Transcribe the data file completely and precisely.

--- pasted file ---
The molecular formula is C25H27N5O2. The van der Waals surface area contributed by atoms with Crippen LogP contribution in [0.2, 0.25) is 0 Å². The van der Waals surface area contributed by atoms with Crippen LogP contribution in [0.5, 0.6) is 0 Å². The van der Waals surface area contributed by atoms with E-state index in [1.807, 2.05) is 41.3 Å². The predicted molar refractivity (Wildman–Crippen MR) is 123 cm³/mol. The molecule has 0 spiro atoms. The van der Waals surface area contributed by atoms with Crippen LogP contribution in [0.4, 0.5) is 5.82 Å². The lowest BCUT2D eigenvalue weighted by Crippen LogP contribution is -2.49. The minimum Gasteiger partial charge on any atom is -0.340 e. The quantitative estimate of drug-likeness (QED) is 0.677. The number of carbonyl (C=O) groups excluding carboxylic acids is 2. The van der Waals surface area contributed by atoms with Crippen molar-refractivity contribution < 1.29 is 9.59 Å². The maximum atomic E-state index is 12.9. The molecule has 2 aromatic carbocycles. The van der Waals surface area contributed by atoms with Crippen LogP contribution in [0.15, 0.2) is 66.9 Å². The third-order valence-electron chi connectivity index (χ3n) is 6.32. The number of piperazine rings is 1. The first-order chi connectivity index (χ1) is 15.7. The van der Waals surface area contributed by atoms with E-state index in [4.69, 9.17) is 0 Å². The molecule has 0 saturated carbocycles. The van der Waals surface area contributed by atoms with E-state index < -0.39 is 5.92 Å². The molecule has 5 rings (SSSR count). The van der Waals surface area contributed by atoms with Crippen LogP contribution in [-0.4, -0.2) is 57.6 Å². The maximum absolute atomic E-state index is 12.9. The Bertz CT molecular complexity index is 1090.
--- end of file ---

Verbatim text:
The molecular formula is C25H27N5O2. The van der Waals surface area contributed by atoms with Crippen LogP contribution in [0.2, 0.25) is 0 Å². The van der Waals surface area contributed by atoms with Crippen LogP contribution in [0.5, 0.6) is 0 Å². The van der Waals surface area contributed by atoms with E-state index in [1.807, 2.05) is 41.3 Å². The predicted molar refractivity (Wildman–Crippen MR) is 123 cm³/mol. The molecule has 0 spiro atoms. The van der Waals surface area contributed by atoms with Crippen LogP contribution in [0.4, 0.5) is 5.82 Å². The lowest BCUT2D eigenvalue weighted by Crippen LogP contribution is -2.49. The minimum Gasteiger partial charge on any atom is -0.340 e. The quantitative estimate of drug-likeness (QED) is 0.677. The number of carbonyl (C=O) groups excluding carboxylic acids is 2. The van der Waals surface area contributed by atoms with Crippen molar-refractivity contribution < 1.29 is 9.59 Å². The maximum atomic E-state index is 12.9. The molecule has 2 aromatic carbocycles. The van der Waals surface area contributed by atoms with Crippen LogP contribution in [0.15, 0.2) is 66.9 Å². The third-order valence-electron chi connectivity index (χ3n) is 6.32. The number of piperazine rings is 1. The first-order chi connectivity index (χ1) is 15.7. The van der Waals surface area contributed by atoms with E-state index in [4.69, 9.17) is 0 Å². The molecule has 0 saturated carbocycles. The van der Waals surface area contributed by atoms with E-state index < -0.39 is 5.92 Å². The molecule has 5 rings (SSSR count). The van der Waals surface area contributed by atoms with Crippen LogP contribution in [-0.4, -0.2) is 57.6 Å². The maximum absolute atomic E-state index is 12.9. The Bertz CT molecular complexity index is 1090.